“Ironically, feminism shares the very premise upon which male domination is founded, namely, that my personal significance is measured according to my rung on the ladder, and my opportunity for personal fulfilment enlarges or contracts according to my role. By this line of reasoning, the goal of life degenerates into competition for power, and no one hungers and thirsts for true fulfilment in righteousness. No wonder both male domination and feminism are tearing people apart.”

We are now in a position to see how David Cameron has unwittingly capitulated to the same error as those who practice male domination. Think back to his comments cited earlier that “We espouse gender equality in all other aspects of life and it is an anomaly that in the rules relating to the highest public office we continue to enshrine male superiority.” Given that the context of Cameron’s remarks is the succession of the throne, it seems clear that by ‘gender equality’ Cameron means equality of function. Mr Cameron assumes that for the law to recognize a functional difference between men and women (which it does when it gives the throne to the first-born male over older daughters) is to have the attitude of one sex being superior to the other. He thus presupposes that equality of worth is dependent on a woman’s role or function, and that to limit that function is therefore to limit her worth and to enshrine male superiority. By implication this reduces a woman’s value to her function since it assumes that a limitation of the latter reduces the extent of the former. Such an implication is demeaning to females even though those who espouse it think they are elevating women. But such is the legacy of gender egalitarianism.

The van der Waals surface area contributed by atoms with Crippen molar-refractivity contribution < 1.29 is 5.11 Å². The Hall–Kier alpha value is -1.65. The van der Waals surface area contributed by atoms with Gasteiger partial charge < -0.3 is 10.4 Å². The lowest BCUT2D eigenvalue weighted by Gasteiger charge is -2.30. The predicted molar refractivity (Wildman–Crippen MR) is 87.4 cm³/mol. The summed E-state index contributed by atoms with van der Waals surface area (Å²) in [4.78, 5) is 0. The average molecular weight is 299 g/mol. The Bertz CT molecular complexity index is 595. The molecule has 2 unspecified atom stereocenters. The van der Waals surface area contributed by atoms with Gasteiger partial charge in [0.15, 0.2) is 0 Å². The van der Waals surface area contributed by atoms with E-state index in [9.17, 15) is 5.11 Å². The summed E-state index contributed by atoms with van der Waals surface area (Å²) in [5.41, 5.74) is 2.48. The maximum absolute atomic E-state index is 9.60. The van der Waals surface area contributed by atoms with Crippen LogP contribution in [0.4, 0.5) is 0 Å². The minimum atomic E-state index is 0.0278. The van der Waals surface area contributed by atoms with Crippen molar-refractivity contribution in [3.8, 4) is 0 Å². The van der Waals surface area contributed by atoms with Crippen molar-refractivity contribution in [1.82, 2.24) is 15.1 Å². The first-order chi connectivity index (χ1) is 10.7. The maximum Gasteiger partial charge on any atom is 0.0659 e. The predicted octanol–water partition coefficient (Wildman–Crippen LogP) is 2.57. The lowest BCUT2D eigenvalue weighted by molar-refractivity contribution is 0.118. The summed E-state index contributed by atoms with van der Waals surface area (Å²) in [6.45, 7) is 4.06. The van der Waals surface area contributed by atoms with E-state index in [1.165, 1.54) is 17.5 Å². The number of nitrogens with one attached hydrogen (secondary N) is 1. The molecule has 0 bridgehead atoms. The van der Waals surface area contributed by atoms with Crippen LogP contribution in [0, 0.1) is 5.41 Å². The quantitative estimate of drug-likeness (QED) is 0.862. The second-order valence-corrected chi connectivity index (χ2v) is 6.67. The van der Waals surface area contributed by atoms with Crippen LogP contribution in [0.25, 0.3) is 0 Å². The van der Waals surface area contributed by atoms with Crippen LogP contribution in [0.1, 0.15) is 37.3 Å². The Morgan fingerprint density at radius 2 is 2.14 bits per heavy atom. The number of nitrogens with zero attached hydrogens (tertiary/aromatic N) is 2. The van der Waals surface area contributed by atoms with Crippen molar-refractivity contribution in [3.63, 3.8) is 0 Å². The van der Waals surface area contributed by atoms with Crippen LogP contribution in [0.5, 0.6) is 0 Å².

Three Ways You Can Support This Blog

Get a copy of my book……..Buy our Essential Oils…………..Subscribe to Salvo

Saints and Scoundrels by Robin Phillips

Essential Oils

Salvo Magazine


“Whatever the hell we want”

This article was originally published in my column at the Colson Center. It is republished here with permission. For a complete directory of all my Colson Center articles, click here.

Last Tuesday was the one hundredth anniversary of “International Women’s Day”, which occurs every year on March 8. On this day, various organizations throughout the world sponsor celebrations which, in the words of the Wikipedia, “[range] from general celebration of respect, appreciation and love towards women to a celebration for women’s economic, political and social achievements.”

That sounds legitimate enough. After all, who wouldn’t want to celebrate the achievements of women or the respect and appreciation we owe them?

I began to get suspicious, however, when the name Marie Stopes kept popping up in association with last Tuesday’s festivities. A birth control pioneer in the early 20th century, Stopes is best remembered today for her views on ‘family planning.’ But she is also distinguished by having an international chain of abortion clinics named after her.